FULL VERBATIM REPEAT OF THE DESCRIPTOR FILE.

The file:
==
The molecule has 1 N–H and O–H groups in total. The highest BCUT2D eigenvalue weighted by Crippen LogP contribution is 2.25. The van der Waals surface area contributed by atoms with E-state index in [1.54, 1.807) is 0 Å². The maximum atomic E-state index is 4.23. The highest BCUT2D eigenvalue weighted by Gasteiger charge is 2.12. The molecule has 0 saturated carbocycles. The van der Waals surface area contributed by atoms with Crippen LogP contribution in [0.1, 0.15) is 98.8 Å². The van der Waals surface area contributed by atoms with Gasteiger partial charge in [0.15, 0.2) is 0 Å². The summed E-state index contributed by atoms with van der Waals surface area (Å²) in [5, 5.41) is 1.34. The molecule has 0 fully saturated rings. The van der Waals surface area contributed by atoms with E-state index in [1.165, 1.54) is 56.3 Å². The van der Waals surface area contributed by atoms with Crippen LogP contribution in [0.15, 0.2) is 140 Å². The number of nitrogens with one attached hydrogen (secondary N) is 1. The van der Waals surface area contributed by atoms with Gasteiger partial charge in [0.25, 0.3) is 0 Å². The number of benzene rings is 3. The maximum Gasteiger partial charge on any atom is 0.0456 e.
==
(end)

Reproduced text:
The molecule has 1 N–H and O–H groups in total. The highest BCUT2D eigenvalue weighted by Crippen LogP contribution is 2.25. The van der Waals surface area contributed by atoms with E-state index in [1.54, 1.807) is 0 Å². The maximum atomic E-state index is 4.23. The highest BCUT2D eigenvalue weighted by Gasteiger charge is 2.12. The molecule has 0 saturated carbocycles. The van der Waals surface area contributed by atoms with Crippen LogP contribution in [0.1, 0.15) is 98.8 Å². The van der Waals surface area contributed by atoms with Gasteiger partial charge in [0.15, 0.2) is 0 Å². The summed E-state index contributed by atoms with van der Waals surface area (Å²) in [5, 5.41) is 1.34. The molecule has 0 fully saturated rings. The van der Waals surface area contributed by atoms with E-state index in [1.165, 1.54) is 56.3 Å². The van der Waals surface area contributed by atoms with Crippen LogP contribution in [0.15, 0.2) is 140 Å². The number of nitrogens with one attached hydrogen (secondary N) is 1. The van der Waals surface area contributed by atoms with Gasteiger partial charge in [0.25, 0.3) is 0 Å². The number of benzene rings is 3. The maximum Gasteiger partial charge on any atom is 0.0456 e.